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Linux: Two primary ips on the same interface

Hello.  I've been trying to get lvs_nat working and I've been stuck for several days now.  I'm wondering what it means to have two primary ip addresses on the same interface.

So I understand I should get something like this from "ip addr sh eth0" (cut and pasted from on online tutorial):

eth0: <BROADCAST,MULTICAST,UP> mtu 1500 qdisc pfifo_fast qlen 1000
    link/ether 00:16:3e:45:fc:f8 brd ff:ff:ff:ff:ff:ff
    inet 10.0.1.31/24 brd 192.168.0.255 scope global eth0
    inet 10.0.1.10/24 brd 192.168.0.255 scope global secondary eth0

...but I'm ending up with a scenario like this:

eth0: <BROADCAST,MULTICAST,UP> mtu 1500 qdisc pfifo_fast qlen 1000
    link/ether 00:16:3e:45:fc:f8 brd ff:ff:ff:ff:ff:ff
    inet 10.0.1.31/24 brd 192.168.0.255 scope global eth0
    inet 10.0.1.10/24 brd 192.168.0.255 scope global eth0

No "secondary" word there!  This has been a tough one to google.  I haven't been getting   anywhere.  Does anyone have any explanation for this?  Heartbeat beat is putting that second ip there for me as expected, but it should say secondary according to everything I've read.  Right now I have no aliases configured in any of my ifcfg-xxxx files. (Centos)

 - Zach
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BarterZach
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BarterZach
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ravenplCommented:
Do You know who adds this second IP, what command it uses.
Can You verify routing table (ip ro show).
For the ip itself, there's no real difference between primary and secondary. But routes are configured to use primary as source for outgoing connections.

BTW: why You bother? Is something goes wrong with such config?
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NopiusCommented:
http://www.policyrouting.org/iproute2.doc.html#ss9.3

"Address flags are set by the kernel and cannot be changed administratively. Currently the following flags are defined:"...

So you can't change it until the kernel changes the flag itself.

Also fix this incorrect broadcast:  brd 192.168.0.255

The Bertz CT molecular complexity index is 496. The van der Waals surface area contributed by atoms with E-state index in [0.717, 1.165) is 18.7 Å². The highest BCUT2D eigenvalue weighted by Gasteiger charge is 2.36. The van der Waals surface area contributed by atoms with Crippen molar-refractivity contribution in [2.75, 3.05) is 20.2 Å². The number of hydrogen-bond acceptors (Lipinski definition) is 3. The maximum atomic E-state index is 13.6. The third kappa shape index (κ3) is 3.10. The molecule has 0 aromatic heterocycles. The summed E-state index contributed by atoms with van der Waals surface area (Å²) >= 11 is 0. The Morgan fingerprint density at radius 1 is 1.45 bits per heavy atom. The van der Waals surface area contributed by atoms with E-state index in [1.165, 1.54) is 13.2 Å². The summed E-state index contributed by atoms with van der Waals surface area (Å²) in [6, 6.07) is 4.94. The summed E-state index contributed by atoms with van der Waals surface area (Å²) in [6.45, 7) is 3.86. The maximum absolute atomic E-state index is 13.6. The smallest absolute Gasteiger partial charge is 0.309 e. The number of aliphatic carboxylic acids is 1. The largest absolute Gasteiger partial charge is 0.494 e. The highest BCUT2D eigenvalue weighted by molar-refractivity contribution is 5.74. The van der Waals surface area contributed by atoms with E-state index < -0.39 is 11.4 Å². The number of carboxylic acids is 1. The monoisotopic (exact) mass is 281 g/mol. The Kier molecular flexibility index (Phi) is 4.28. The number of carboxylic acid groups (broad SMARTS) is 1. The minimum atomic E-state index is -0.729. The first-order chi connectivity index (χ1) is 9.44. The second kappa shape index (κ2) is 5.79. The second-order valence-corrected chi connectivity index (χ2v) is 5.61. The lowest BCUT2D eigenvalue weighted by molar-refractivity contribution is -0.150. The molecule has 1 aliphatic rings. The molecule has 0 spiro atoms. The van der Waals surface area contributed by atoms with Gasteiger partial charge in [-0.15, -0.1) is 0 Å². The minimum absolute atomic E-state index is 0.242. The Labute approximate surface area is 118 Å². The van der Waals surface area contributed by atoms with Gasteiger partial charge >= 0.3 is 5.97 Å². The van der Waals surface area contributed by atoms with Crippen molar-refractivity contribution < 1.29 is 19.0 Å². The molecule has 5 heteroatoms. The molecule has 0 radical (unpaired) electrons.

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BarterZachAuthor Commented:
Thanks to both of you for the info.  That link had the info I was looking for!  Yeah, I didn't even notice what I had cut and pasted had the wrong broadcast address.  That was just from on online tutorial with some bad info I guess.  I just needed an example of the output you get from "ip addr sh eth0"

Anyway, it's tough for me to post the actual results that I'm getting since it's on a different set of machines.  I need to go back over my configuration for heartbeat (the thing that is putting the second ip there).  It looks like if it gets added as a /32 and the non-virtual normal ip is set with a /24 prefix, both ips will list as primary.

I don't think this solves the next problem I'm having though which is some sort of arp problem where the machine with the virtual ip won't respond to arp requests.  I do a tcpdump and see the response come in, but there is no reply going out the same interface.  I'm doing lvs_nat (or at least trying) and not lvs with direct routing so there shouldn't be "the arp problem" that I keep reading about in all the lvs info I've found online.  But at least I can move forward now and not keep myself stuck wondering about the primary secondary thing.
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BarterZachAuthor Commented:
Well, I think this is my first time posting on here so we'll see how this goes.  I didn't choose to add this to the Knowledge Base since my cut and pasted info had that broadcast address error in it.  ...No need to confuse everyone.
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NopiusCommented:
> don't think this solves the next problem

It will, I'm 80% sure :-)
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